Dephosphorylation-induced ubiquitination and degradation of FMRP in dendrites: a role in immediate early mGluR-stimulated translation.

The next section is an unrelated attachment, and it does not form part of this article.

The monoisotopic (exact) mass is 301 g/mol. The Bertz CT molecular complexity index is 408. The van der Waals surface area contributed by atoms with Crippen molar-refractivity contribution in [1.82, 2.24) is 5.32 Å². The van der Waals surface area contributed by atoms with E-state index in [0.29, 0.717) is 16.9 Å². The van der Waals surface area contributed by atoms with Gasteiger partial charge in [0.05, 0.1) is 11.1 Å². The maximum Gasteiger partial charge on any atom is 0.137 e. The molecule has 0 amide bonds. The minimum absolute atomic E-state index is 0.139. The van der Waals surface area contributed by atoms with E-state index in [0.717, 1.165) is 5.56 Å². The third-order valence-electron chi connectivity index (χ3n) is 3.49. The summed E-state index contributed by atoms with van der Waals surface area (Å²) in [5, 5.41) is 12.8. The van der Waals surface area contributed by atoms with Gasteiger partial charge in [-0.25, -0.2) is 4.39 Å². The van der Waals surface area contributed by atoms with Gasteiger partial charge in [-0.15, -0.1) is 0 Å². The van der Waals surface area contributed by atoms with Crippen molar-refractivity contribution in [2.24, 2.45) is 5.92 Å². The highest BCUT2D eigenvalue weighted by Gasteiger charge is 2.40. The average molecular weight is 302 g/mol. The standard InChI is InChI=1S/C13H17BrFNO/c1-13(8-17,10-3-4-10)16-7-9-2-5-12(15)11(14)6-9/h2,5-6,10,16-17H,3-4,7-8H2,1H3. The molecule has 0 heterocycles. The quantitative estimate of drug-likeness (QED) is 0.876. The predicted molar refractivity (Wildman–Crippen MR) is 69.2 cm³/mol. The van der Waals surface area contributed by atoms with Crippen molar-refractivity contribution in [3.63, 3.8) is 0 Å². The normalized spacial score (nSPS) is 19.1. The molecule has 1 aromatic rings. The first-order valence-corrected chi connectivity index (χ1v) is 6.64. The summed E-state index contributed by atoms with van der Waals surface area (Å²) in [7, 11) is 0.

Fragile X syndrome is caused by the loss of fragile X mental retardation protein (FMRP), which represses and reversibly regulates the translation of a subset of mRNAs in dendrites. Protein synthesis can be rapidly stimulated by mGluR-induced and protein phosphatase 2a (PP2A)-mediated dephosphorylation of FMRP, which is coupled to the dissociation of FMRP and target mRNAs from miRNA-induced silencing complexes. Here, we report the rapid ubiquitination and ubiquitin proteasome system (UPS)-mediated degradation of FMRP in dendrites upon DHPG (3,5-dihydroxyphenylglycine) stimulation in cultured rat neurons. Using inhibitors to PP2A and FMRP phosphomutants, degradation of FMRP was observed to depend on its prior dephosphorylation. Translational induction of an FMRP target, postsynaptic density-95 mRNA, required both PP2A and UPS. Thus, control of FMRP levels at the synapse by dephosphorylation-induced and UPS-mediated degradation provides a mode to regulate protein synthesis.